Chinese regulators have fined Alibaba a record 18 billion yuan (about $ 2.75 billion) for violating antimonopoly rules when the country tried to contain the power of its largest internet conglomerates.
In November, China proposed comprehensive antitrust legislation targeting its economy. In late December, the state market regulator announced it had launched an antitrust investigation into Alibaba weeks after authorities canceled the IPO of Ant Group, Alibaba’s finance company.
SAMR, the country’s top market regulator, announced on Saturday that Alibaba had “abused market dominance” since 2015 by forcing its Chinese traders to sell exclusively on an e-commerce platform rather than freely choosing between different services to let, such as Pinduoduo and JD.com. Vendors are often pressured to join Alibaba to capitalize on its huge user base.
Since late 2020, a number of internet giants, including Tencent and Alibaba, have been fined various times for violating anti-competitive practices, such as failing to clarify previous acquisitions with regulators. The meager amounts of these penalties have been symbolic at best compared to the benefits tech firms are getting from their market concentration. No company has been told to break up their empire and users still have to switch between different super apps that are blocking each other.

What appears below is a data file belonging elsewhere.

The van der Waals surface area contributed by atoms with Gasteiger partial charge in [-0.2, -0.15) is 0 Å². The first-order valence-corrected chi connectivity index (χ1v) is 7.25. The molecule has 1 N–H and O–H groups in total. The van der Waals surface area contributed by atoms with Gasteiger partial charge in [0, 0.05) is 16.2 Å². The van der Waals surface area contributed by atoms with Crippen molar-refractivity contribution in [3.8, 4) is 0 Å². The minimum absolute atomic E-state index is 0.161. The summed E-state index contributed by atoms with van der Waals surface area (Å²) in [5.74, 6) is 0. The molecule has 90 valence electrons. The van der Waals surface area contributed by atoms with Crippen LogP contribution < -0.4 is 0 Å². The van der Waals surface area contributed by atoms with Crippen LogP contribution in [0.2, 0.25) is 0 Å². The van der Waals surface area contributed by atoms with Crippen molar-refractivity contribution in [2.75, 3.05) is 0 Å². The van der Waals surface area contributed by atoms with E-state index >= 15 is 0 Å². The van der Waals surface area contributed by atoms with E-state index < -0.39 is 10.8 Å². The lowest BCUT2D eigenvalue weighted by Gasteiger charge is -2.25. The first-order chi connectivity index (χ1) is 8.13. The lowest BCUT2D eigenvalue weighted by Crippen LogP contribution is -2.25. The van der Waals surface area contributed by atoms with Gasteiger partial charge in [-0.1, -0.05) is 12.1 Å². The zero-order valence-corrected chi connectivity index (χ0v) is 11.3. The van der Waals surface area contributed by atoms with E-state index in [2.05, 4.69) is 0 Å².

However, in the past few weeks there have been signs that China’s antitrust authorities are getting more serious. The latest fine on Alibaba represents 4% of the company’s 2019 sales in China.
“Today we received the decision on the administrative fine issued by the State Administration for Market Regulation of the People’s Republic of China,” Alibaba said in a statement. “We sincerely accept the punishment and will make sure we keep the resolve. In order to live up to our responsibility to society, we will proceed with the greatest care in accordance with the law, further strengthen our compliance systems and build on growth through innovation. “
The thick walls that tech companies build against each other are also collapsing. Alibaba recently submitted an application to run its shopping offers app on WeChat’s mini program platform.
For years, Alibaba services have been absent from Tencent’s sprawling lite app ecosystem, which now features millions of third-party services. Conversely, WeChat is missing as a payment method on Alibaba’s online marketplaces. If approved, the WeChat-powered Alibaba mini-app would break the long-distance precedent of the couple.